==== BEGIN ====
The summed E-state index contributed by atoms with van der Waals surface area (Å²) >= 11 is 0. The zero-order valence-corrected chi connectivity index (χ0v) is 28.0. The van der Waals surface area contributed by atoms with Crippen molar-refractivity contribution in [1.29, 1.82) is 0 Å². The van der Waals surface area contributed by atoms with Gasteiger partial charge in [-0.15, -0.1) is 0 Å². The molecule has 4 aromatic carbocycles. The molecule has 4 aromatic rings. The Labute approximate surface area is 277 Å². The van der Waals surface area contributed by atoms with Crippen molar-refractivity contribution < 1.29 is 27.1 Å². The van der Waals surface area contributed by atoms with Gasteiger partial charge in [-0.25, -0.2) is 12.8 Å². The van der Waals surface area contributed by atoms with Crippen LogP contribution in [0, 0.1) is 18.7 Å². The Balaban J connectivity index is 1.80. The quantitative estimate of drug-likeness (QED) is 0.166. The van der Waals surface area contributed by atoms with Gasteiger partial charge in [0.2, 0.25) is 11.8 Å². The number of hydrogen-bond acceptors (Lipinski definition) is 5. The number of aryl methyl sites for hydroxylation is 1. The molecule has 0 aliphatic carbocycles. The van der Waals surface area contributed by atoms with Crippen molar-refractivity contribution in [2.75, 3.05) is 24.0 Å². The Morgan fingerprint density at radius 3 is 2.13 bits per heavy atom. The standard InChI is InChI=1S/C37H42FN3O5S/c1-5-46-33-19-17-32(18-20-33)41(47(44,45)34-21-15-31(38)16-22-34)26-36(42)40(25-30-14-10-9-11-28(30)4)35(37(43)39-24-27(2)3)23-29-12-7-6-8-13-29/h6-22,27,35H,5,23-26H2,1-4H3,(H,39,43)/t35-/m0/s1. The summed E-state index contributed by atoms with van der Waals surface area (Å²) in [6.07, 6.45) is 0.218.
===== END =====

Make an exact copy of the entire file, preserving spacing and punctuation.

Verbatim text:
The summed E-state index contributed by atoms with van der Waals surface area (Å²) >= 11 is 0. The zero-order valence-corrected chi connectivity index (χ0v) is 28.0. The van der Waals surface area contributed by atoms with Crippen molar-refractivity contribution in [1.29, 1.82) is 0 Å². The van der Waals surface area contributed by atoms with Gasteiger partial charge in [-0.15, -0.1) is 0 Å². The molecule has 4 aromatic carbocycles. The molecule has 4 aromatic rings. The Labute approximate surface area is 277 Å². The van der Waals surface area contributed by atoms with Crippen molar-refractivity contribution < 1.29 is 27.1 Å². The van der Waals surface area contributed by atoms with Gasteiger partial charge in [-0.25, -0.2) is 12.8 Å². The van der Waals surface area contributed by atoms with Crippen LogP contribution in [0, 0.1) is 18.7 Å². The Balaban J connectivity index is 1.80. The quantitative estimate of drug-likeness (QED) is 0.166. The van der Waals surface area contributed by atoms with Gasteiger partial charge in [0.2, 0.25) is 11.8 Å². The number of hydrogen-bond acceptors (Lipinski definition) is 5. The number of aryl methyl sites for hydroxylation is 1. The molecule has 0 aliphatic carbocycles. The van der Waals surface area contributed by atoms with Crippen molar-refractivity contribution in [2.75, 3.05) is 24.0 Å². The Morgan fingerprint density at radius 3 is 2.13 bits per heavy atom. The standard InChI is InChI=1S/C37H42FN3O5S/c1-5-46-33-19-17-32(18-20-33)41(47(44,45)34-21-15-31(38)16-22-34)26-36(42)40(25-30-14-10-9-11-28(30)4)35(37(43)39-24-27(2)3)23-29-12-7-6-8-13-29/h6-22,27,35H,5,23-26H2,1-4H3,(H,39,43)/t35-/m0/s1. The summed E-state index contributed by atoms with van der Waals surface area (Å²) in [6.07, 6.45) is 0.218.